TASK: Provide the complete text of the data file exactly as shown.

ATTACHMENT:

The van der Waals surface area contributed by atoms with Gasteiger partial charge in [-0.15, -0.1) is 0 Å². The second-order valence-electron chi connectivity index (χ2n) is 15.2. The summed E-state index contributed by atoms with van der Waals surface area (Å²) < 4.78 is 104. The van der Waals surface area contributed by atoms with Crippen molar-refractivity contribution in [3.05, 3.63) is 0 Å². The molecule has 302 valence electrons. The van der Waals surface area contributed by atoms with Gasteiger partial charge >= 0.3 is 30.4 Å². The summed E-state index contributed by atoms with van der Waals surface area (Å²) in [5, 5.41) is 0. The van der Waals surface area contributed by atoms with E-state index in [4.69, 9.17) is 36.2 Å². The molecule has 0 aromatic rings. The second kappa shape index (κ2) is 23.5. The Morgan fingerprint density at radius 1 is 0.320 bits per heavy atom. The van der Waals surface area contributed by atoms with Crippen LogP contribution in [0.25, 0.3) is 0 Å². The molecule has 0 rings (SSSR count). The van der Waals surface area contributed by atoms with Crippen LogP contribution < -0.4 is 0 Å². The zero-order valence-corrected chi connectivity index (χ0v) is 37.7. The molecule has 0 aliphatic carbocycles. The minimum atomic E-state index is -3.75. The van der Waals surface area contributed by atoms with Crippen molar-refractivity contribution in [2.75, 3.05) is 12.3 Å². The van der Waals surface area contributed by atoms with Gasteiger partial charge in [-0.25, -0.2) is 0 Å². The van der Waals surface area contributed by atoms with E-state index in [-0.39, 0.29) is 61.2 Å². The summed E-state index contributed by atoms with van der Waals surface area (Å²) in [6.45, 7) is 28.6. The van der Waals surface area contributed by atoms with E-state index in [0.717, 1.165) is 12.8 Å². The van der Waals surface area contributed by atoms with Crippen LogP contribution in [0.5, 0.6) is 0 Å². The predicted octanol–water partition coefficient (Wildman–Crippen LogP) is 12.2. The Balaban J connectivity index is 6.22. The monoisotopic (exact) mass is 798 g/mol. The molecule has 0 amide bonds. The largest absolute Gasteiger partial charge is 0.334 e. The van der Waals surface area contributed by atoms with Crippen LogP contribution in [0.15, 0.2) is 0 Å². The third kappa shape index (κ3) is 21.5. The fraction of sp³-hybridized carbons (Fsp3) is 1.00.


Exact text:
The van der Waals surface area contributed by atoms with Gasteiger partial charge in [-0.15, -0.1) is 0 Å². The second-order valence-electron chi connectivity index (χ2n) is 15.2. The summed E-state index contributed by atoms with van der Waals surface area (Å²) < 4.78 is 104. The van der Waals surface area contributed by atoms with Crippen molar-refractivity contribution in [3.05, 3.63) is 0 Å². The molecule has 302 valence electrons. The van der Waals surface area contributed by atoms with Gasteiger partial charge >= 0.3 is 30.4 Å². The summed E-state index contributed by atoms with van der Waals surface area (Å²) in [5, 5.41) is 0. The van der Waals surface area contributed by atoms with E-state index in [4.69, 9.17) is 36.2 Å². The molecule has 0 aromatic rings. The second kappa shape index (κ2) is 23.5. The Morgan fingerprint density at radius 1 is 0.320 bits per heavy atom. The van der Waals surface area contributed by atoms with Crippen LogP contribution in [0.25, 0.3) is 0 Å². The molecule has 0 rings (SSSR count). The van der Waals surface area contributed by atoms with Crippen LogP contribution < -0.4 is 0 Å². The zero-order valence-corrected chi connectivity index (χ0v) is 37.7. The molecule has 0 aliphatic carbocycles. The minimum atomic E-state index is -3.75. The van der Waals surface area contributed by atoms with Crippen molar-refractivity contribution in [2.75, 3.05) is 12.3 Å². The van der Waals surface area contributed by atoms with Gasteiger partial charge in [-0.25, -0.2) is 0 Å². The van der Waals surface area contributed by atoms with E-state index in [-0.39, 0.29) is 61.2 Å². The summed E-state index contributed by atoms with van der Waals surface area (Å²) in [6.45, 7) is 28.6. The van der Waals surface area contributed by atoms with E-state index in [0.717, 1.165) is 12.8 Å². The van der Waals surface area contributed by atoms with Crippen LogP contribution in [0.5, 0.6) is 0 Å². The predicted octanol–water partition coefficient (Wildman–Crippen LogP) is 12.2. The Balaban J connectivity index is 6.22. The monoisotopic (exact) mass is 798 g/mol. The molecule has 0 amide bonds. The largest absolute Gasteiger partial charge is 0.334 e. The van der Waals surface area contributed by atoms with Crippen LogP contribution in [0.15, 0.2) is 0 Å². The third kappa shape index (κ3) is 21.5. The fraction of sp³-hybridized carbons (Fsp3) is 1.00.